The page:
Women in Literature Analysis

At Issue

(Society and Self, Critical Representations in Literature)

Issues of women’s identity in Western literature concern the fictional identity (characterization) of women in literary works versus the “real” identity (literal role) assigned women in the actual historical period of the plot. “Western literature” refers to the works of writers in Europe, Canada, and the United States; these works trace their literary heritage to classical Greek and Roman myths. Western fiction—from Greek and Roman mythmaking until the nineteenth century—was generally written by men. Twentieth century feminist scholarship seeks understanding of the startling gaps between man’s depiction of woman in his fiction and the place he assigns her in society.

One may mark the beginning of the scholarship of gender and identity with Virginia Woolf’s feminist work, A Room of One’s Own (1929). Consideration of gender and identity in Western literature requires a review of Woolf’s work, an analysis of Western gender issues as rooted in the myth of Eden, and a focus on Western man’s depiction of woman in literature versus the role he assigns to her in society.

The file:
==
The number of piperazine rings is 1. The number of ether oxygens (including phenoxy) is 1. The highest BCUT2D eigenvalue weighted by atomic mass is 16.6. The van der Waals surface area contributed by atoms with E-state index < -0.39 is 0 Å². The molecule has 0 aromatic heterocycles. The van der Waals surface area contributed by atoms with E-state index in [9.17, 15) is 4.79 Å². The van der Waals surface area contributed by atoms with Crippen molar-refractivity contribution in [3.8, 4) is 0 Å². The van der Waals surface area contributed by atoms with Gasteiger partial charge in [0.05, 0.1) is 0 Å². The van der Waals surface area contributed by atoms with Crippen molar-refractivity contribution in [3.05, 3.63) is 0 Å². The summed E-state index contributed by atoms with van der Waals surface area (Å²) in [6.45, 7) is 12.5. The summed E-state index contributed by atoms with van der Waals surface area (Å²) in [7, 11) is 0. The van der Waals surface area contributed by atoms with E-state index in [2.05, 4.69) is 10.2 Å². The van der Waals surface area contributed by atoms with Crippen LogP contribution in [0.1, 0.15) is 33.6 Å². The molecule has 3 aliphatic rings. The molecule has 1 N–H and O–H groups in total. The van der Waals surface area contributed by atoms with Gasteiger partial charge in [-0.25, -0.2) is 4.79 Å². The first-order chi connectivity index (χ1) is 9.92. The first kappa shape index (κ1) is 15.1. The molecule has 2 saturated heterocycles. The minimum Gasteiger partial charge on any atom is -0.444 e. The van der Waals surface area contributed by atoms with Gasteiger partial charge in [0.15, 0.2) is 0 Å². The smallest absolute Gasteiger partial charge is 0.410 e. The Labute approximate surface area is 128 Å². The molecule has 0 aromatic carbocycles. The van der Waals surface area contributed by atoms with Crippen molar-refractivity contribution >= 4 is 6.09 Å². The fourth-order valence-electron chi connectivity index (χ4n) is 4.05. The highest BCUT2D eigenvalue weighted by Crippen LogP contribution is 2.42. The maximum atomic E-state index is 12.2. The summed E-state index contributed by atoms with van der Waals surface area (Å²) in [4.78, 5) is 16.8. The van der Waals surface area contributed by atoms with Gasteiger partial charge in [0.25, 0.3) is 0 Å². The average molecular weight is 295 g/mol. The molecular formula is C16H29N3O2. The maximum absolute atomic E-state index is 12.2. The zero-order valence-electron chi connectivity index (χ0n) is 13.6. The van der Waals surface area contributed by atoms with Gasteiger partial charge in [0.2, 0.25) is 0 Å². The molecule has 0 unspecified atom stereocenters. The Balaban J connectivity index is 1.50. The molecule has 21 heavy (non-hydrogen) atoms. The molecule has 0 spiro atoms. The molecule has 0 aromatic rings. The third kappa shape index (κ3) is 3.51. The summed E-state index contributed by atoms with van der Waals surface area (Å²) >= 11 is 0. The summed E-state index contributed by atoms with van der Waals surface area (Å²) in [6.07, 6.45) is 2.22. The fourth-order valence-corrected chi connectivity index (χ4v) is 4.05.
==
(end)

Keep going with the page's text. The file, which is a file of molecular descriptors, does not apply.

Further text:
A Room of One’s Own consists of two lectures presented to young women who wanted to write fiction. For those women, Woolf delineates the place man assigned to woman in society: the home, the nursery, the sickroom, and the conjugal bed. She references the places man forbade woman to go: men’s schools, about the countryside alone, to a room of her own, to solitude. Early in the work, she focuses on professors and beadles as the brute guards of academe and of church. Woolf cites examples of how libraries were determined to deny women access. She illustrates by focusing on gender and identity in academic literature. Citing entries in a history of England, she makes a convincing argument that women were ignored, beaten, starved, and generally treated like chattel throughout history. Woolf then points out that had women existed only in fiction written by men, readers would think they were persons of utmost importance, “heroic and mean; splendid and sordid . . . as great as a man.” Woolf adds: “This is woman in fiction.” In fact, she points out, if a girl refused to marry the man her parents chose for her, she was “locked up, beaten, and flung about the room.”

Woolf marvels that, although woman permeates pages of fiction and poetry, she is “all but absent from history.” Scholarly concentration on this paradox came to be called “gender studies” after the 1976...

(The entire section is 1029 words.)